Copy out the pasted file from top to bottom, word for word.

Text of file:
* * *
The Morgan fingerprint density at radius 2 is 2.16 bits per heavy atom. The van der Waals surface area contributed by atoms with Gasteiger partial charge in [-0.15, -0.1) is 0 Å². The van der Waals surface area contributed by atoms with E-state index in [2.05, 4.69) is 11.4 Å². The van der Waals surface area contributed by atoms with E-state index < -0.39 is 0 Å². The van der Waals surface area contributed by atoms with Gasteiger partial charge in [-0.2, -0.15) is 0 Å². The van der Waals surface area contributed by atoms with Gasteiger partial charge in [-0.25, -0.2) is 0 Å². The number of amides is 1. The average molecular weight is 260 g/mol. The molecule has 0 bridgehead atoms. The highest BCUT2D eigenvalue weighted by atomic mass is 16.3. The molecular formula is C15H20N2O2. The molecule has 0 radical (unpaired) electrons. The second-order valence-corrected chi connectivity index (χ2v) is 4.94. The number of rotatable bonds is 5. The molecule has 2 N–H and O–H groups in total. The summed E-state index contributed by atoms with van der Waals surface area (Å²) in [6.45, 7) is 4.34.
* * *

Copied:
The Morgan fingerprint density at radius 2 is 2.16 bits per heavy atom. The van der Waals surface area contributed by atoms with Gasteiger partial charge in [-0.15, -0.1) is 0 Å². The van der Waals surface area contributed by atoms with E-state index in [2.05, 4.69) is 11.4 Å². The van der Waals surface area contributed by atoms with E-state index < -0.39 is 0 Å². The van der Waals surface area contributed by atoms with Gasteiger partial charge in [-0.2, -0.15) is 0 Å². The van der Waals surface area contributed by atoms with Gasteiger partial charge in [-0.25, -0.2) is 0 Å². The number of amides is 1. The average molecular weight is 260 g/mol. The molecule has 0 bridgehead atoms. The highest BCUT2D eigenvalue weighted by atomic mass is 16.3. The molecular formula is C15H20N2O2. The molecule has 0 radical (unpaired) electrons. The second-order valence-corrected chi connectivity index (χ2v) is 4.94. The number of rotatable bonds is 5. The molecule has 2 N–H and O–H groups in total. The summed E-state index contributed by atoms with van der Waals surface area (Å²) in [6.45, 7) is 4.34.